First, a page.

*The Tenderloin National Forest

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What was once a derelict alley is now an oasis of calm and greenery for the surrounding neighborhood …

In 1989, thirty Art Institute of San Francisco students formed a co-op on Ellis Street in the rent-friendly Tenderloin. Windows overlooked Cohen Alley, named for Alfred Allen Cohen, an attorney for the Big Four railroad barons, was quickly dubbed by the students as  “shit and piss alley,” a cesspool of drug deals, hypodermic needles, prostitution meet ups, dumped garbage and homeless encampments. At street level, the gritty 509 Bar.

The transformation begins …

Darryl Smith and Laurie Lazer, began to talk with others about transforming the alley. Seventeen students joined in.

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The artists began to paint murals on the encompassing buildings’ walls – faces of the  neighborhood,flights of imagination.

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Neighborhood residents found themselves depicted on the alley’s walls.

At the far end of the 136 X 23 foot alley, Darryl planted a redwood tree.  So began the Tenderloin  National Forest – the tree, now four stories tall.

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The beginning of the Tenderloin National Forest, the planting of a single redwood tree.

Nearly 25 years later, Darryl remains project lead artist with his now life partner, Laurie. “The successful unfolding on the project through the years, Darryl said,”is the on-going commitment of all of us to the alley as a safe, engaging, sustainable, open space.”

Mileposts along the way …

Residents, with some 300 living along the alley, began to put garbage in mobile cans and hauling  them to the street. The city and county of San Francisco leased the alley to the now  non-profit group for $1 a year. Performing art groups provided free concerts on the cleaned-up cement strip.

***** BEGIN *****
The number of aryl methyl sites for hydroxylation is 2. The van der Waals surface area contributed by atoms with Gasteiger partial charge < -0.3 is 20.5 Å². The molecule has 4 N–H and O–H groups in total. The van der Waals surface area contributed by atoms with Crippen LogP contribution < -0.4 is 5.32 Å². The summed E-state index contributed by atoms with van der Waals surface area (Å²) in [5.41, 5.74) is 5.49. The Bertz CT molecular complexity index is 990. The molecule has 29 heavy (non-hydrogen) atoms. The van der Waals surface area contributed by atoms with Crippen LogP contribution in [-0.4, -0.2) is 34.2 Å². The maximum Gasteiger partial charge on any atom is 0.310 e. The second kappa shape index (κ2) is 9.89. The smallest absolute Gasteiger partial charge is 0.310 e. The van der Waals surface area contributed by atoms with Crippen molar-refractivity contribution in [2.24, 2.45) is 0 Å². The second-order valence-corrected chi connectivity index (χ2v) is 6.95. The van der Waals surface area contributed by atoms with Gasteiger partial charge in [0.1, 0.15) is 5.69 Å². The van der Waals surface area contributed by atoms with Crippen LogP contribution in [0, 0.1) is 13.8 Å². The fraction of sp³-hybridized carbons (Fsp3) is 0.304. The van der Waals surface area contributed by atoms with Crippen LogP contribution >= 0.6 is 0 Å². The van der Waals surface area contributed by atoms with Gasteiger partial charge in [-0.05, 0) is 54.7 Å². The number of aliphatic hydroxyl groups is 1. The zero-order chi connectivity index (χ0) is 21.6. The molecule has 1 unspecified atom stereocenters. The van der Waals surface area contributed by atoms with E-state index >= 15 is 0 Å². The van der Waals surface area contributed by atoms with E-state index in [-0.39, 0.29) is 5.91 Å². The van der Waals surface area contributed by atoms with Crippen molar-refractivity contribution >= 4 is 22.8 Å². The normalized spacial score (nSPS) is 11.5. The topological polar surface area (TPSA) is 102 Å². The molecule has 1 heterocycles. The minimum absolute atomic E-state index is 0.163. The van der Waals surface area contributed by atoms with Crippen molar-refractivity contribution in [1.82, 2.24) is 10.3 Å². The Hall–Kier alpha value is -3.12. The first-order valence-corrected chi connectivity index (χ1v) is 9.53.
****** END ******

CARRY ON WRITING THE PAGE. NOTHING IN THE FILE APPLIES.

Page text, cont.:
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Free concerts enticed neighborhood residents to gather in the alley.

A gate, fabricated by Art Institute alumni, Kevin Leeper, responded to a neighborhood request to secure the alley at night.

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Responding to  neighborhood request, a gate now closes the alley at night.

Foundation seed money and art grants funded projects. “We’ve collaborated whenever it made sense,” Darryl said, giving as an example: “None of us were gardeners, so we asked the San Francisco League of Urban Gardeners for help, They donated the services of their landscape architects.”

A plan was drawn, submitted to the city, and approved.

 The “forest”  begins to take shape …

With that, a second redwood tree joined the first, along with cherry, cypress, Japanese maples, pines, lemon, olive, a ginkgo with the neighborhood pitching in to help plant.

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With the neighborhood pitching in to plant, greenery began to flourish in the alley. 

Mosaic tiles, patterned after the coastal, Oholone people’s basketry was incorporated into the alley’s floor – its centerpiece a hummingbird, in homage to the birds now present in the alley.

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Hummingbirds are represented in mosaic tiles on the forest floor, as well as among other birds now flitting through the forest.

A clay oven was installed, monthly potlucks scheduled, anchored around pizzas and bread fresh from the oven – no one turned away for not bringing food.  Free Mending Library afternoons on the 15th of each month, with Michael Swaine repairing clothing on his pedal sewing machine. No charge. “Not missed a 15th of the month in 10 years,” Darryl marvels.

 An art gallery enhances the reach of the alley …

An exhibition gallery nearby on Market Street was opened, Luggage Store Gallery, noting its former use, dedicated to the flow of images and ideas between the neighborhood’s diverse cultures.

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The Luggage Store Art Gallery doesn’t sell luggage, as the building did in its former use.

Transformation of the gritty 509 Bar …

The 509 Bar became the Luggage Store Cultural Annex headquarters for an Artist in Residence program and  gathering place for art workshops for neighborhood kids.

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Neighborhood kids gather for play in the forest.

The alley began to resemble a forested canyon –lush with vegetables and herbs, cacti and succulents, ferns, a pond with darting gold fish – inspiring an Artist in Residence to come up with the name, Tenderloin National Forest, and create its iconic sign.

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The alley transformed into a forested canyon.

 A treasured and respected oasis in the Tenderloin neighborhood …

“The neighborhood treats the Forest with pride and respect” Darryl told me. “Yes, panhandling, dealing and use continue on the street, but there’s an unspoken rule – not in the alley.”

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Darryl Smith, Tenderloin National Forest  project head artist.